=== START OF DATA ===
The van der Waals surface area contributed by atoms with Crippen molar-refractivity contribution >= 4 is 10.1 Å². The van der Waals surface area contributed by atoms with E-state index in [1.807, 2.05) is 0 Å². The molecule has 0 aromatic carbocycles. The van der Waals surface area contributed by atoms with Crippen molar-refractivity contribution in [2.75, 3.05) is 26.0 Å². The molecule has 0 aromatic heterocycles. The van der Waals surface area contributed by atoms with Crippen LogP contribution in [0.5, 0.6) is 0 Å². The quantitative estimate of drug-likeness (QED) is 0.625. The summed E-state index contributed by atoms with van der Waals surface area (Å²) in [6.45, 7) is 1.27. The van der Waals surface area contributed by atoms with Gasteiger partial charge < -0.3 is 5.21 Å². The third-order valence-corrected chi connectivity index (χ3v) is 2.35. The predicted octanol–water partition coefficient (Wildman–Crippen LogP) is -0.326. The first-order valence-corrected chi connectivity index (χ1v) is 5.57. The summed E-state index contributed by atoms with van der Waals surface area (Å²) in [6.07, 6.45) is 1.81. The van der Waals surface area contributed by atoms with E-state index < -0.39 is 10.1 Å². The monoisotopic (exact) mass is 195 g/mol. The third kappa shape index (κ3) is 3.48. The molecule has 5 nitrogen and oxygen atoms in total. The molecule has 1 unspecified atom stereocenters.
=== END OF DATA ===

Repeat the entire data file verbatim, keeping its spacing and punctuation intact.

The van der Waals surface area contributed by atoms with Crippen molar-refractivity contribution >= 4 is 10.1 Å². The van der Waals surface area contributed by atoms with E-state index in [1.807, 2.05) is 0 Å². The molecule has 0 aromatic carbocycles. The van der Waals surface area contributed by atoms with Crippen molar-refractivity contribution in [2.75, 3.05) is 26.0 Å². The molecule has 0 aromatic heterocycles. The van der Waals surface area contributed by atoms with Crippen LogP contribution in [0.5, 0.6) is 0 Å². The quantitative estimate of drug-likeness (QED) is 0.625. The summed E-state index contributed by atoms with van der Waals surface area (Å²) in [6.45, 7) is 1.27. The van der Waals surface area contributed by atoms with Gasteiger partial charge < -0.3 is 5.21 Å². The third-order valence-corrected chi connectivity index (χ3v) is 2.35. The predicted octanol–water partition coefficient (Wildman–Crippen LogP) is -0.326. The first-order valence-corrected chi connectivity index (χ1v) is 5.57. The summed E-state index contributed by atoms with van der Waals surface area (Å²) in [6.07, 6.45) is 1.81. The van der Waals surface area contributed by atoms with E-state index < -0.39 is 10.1 Å². The monoisotopic (exact) mass is 195 g/mol. The third kappa shape index (κ3) is 3.48. The molecule has 5 nitrogen and oxygen atoms in total. The molecule has 1 unspecified atom stereocenters.